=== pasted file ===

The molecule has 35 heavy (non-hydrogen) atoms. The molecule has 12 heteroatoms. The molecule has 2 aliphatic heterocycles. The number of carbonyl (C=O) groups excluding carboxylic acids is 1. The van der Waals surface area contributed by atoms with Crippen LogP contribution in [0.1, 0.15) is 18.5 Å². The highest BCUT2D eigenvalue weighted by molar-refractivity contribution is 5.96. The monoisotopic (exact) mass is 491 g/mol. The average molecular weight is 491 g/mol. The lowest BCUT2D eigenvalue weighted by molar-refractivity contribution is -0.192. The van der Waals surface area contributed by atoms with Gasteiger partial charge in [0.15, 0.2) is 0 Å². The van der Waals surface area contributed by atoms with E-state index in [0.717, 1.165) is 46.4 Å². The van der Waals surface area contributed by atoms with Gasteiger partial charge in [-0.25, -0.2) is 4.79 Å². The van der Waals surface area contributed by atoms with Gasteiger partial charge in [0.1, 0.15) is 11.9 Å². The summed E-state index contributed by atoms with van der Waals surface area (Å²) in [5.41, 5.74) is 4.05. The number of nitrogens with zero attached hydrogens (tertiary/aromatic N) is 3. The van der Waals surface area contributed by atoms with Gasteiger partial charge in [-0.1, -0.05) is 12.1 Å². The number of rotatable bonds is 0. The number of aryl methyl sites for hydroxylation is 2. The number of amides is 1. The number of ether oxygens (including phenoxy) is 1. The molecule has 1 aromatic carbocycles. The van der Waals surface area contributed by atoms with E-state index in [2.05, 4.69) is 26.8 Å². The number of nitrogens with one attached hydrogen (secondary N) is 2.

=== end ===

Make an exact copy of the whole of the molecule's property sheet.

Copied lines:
The molecule has 35 heavy (non-hydrogen) atoms. The molecule has 12 heteroatoms. The molecule has 2 aliphatic heterocycles. The number of carbonyl (C=O) groups excluding carboxylic acids is 1. The van der Waals surface area contributed by atoms with Crippen LogP contribution in [0.1, 0.15) is 18.5 Å². The highest BCUT2D eigenvalue weighted by molar-refractivity contribution is 5.96. The monoisotopic (exact) mass is 491 g/mol. The average molecular weight is 491 g/mol. The lowest BCUT2D eigenvalue weighted by molar-refractivity contribution is -0.192. The van der Waals surface area contributed by atoms with Gasteiger partial charge in [0.15, 0.2) is 0 Å². The van der Waals surface area contributed by atoms with E-state index in [0.717, 1.165) is 46.4 Å². The van der Waals surface area contributed by atoms with Gasteiger partial charge in [-0.25, -0.2) is 4.79 Å². The van der Waals surface area contributed by atoms with Gasteiger partial charge in [0.1, 0.15) is 11.9 Å². The summed E-state index contributed by atoms with van der Waals surface area (Å²) in [5.41, 5.74) is 4.05. The number of nitrogens with zero attached hydrogens (tertiary/aromatic N) is 3. The van der Waals surface area contributed by atoms with Gasteiger partial charge in [-0.1, -0.05) is 12.1 Å². The number of rotatable bonds is 0. The number of aryl methyl sites for hydroxylation is 2. The number of amides is 1. The number of ether oxygens (including phenoxy) is 1. The molecule has 1 aromatic carbocycles. The van der Waals surface area contributed by atoms with E-state index in [2.05, 4.69) is 26.8 Å². The number of nitrogens with one attached hydrogen (secondary N) is 2.